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Workfare sinking shipFellow blogger Another Angry Voice has written an excellent article on the results of the Court of Appeal ruling that Workfare is illegal. Everybody should read it because it raises several possibilities that we should explore.

Firstly, despite the fact that the Department for Work and Pensions has stated that it has “no intention of giving back money to anyone who has had their benefits removed”, that is not a decision it can make. The court has ruled that the decisions were unlawful, therefore they may be challenged.

And they should be.

Both the DWP, who took benefits from JSA claimants who refused to take part, and participating companies, who profited from work carried out by the claimants but did not pay the minimum wage required for it, are liable for prosecution – probably at the small claims court.

For people who have lost money as a result of this disastrous scheme, the first stage of the process is to work out how much money is owed – the difference between what they would have had if their benefit had not been stopped/if they had been paid the relevant wage, and what they actually received during the period in question.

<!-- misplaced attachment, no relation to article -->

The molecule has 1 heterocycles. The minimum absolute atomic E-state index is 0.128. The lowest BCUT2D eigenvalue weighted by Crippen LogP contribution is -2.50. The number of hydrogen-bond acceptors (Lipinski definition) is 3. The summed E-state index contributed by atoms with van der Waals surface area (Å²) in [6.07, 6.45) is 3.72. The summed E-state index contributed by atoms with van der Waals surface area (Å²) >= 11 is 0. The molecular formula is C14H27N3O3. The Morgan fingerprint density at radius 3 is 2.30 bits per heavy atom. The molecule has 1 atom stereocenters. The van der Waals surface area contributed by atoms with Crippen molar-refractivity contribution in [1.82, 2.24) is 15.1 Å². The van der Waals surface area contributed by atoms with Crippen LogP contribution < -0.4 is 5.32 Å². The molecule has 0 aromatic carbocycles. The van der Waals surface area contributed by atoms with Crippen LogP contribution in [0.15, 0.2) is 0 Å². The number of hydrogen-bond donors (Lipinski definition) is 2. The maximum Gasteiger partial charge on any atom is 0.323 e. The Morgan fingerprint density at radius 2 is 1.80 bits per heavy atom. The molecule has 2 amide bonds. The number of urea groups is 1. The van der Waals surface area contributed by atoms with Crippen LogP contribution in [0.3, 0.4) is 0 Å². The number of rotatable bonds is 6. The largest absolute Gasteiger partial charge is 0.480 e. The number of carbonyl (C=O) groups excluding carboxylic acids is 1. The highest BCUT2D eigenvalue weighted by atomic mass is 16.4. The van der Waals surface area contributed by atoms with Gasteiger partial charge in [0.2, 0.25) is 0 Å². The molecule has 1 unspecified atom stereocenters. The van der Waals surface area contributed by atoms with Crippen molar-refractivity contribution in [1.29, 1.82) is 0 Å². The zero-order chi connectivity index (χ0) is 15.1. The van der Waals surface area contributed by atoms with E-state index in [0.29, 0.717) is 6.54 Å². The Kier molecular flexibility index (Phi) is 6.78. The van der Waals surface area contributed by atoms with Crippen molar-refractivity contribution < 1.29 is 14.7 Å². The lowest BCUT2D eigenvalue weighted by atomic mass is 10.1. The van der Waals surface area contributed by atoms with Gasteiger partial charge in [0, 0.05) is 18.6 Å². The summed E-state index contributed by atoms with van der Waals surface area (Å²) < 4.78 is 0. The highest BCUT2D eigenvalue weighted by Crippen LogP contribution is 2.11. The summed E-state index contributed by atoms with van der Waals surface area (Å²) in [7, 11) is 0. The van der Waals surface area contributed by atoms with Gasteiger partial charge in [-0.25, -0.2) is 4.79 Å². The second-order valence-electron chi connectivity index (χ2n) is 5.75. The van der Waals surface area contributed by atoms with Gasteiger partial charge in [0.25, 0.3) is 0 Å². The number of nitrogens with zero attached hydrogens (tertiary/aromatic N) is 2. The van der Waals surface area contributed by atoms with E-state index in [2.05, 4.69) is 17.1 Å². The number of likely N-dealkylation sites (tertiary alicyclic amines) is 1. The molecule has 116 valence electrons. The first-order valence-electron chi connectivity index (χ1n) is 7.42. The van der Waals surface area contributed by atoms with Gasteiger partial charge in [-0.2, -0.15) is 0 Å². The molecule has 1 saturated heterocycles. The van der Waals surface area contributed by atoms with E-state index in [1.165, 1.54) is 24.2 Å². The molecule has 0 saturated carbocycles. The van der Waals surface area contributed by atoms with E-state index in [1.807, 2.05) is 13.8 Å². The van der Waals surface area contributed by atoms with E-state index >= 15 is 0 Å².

Then it is necessary to contact the DWP or the company for which the claimant did Workfare, and request the money that is owed, pointing out that the Court of Appeal had ruled that the regulations under which the scheme was run were unlawful and that the full amount is therefore due. This is an important stage as it shows the claimant tried to settle accounts with the organisation owing the debt before taking it to court.

The Citizens Advice website gives a good overview of the process, pointing out: “The court will expect you to make your claim in writing, giving the other person a reasonable time to reply – a month is usual. You should also warn them that you will take court action if they fail to reply within the given time.”

Once they have refused to settle, it’s off to court – and again I would direct claimants to the Citizens Advice website for help with this.

The aim is, of course, primarily to win back the money that has been lost to benefit claimants through no fault of their own.

The process could also achieve two other goals. Firstly, it could discourage companies from taking part in the slave labour scheme – once bitten, twice shy.

Secondly, it could create bitter embarrassment for the government. People like Monster of 2012 Iain Duncan Smith and Mark Hoban have been swanning around declaring that they can do what they like to anybody they like – they deserve to be humiliated for what they are doing. They don’t have a right to walk all over anyone else. Benefit claimants have a right to receive the social security into which they have contributed.

So – who’s up for it?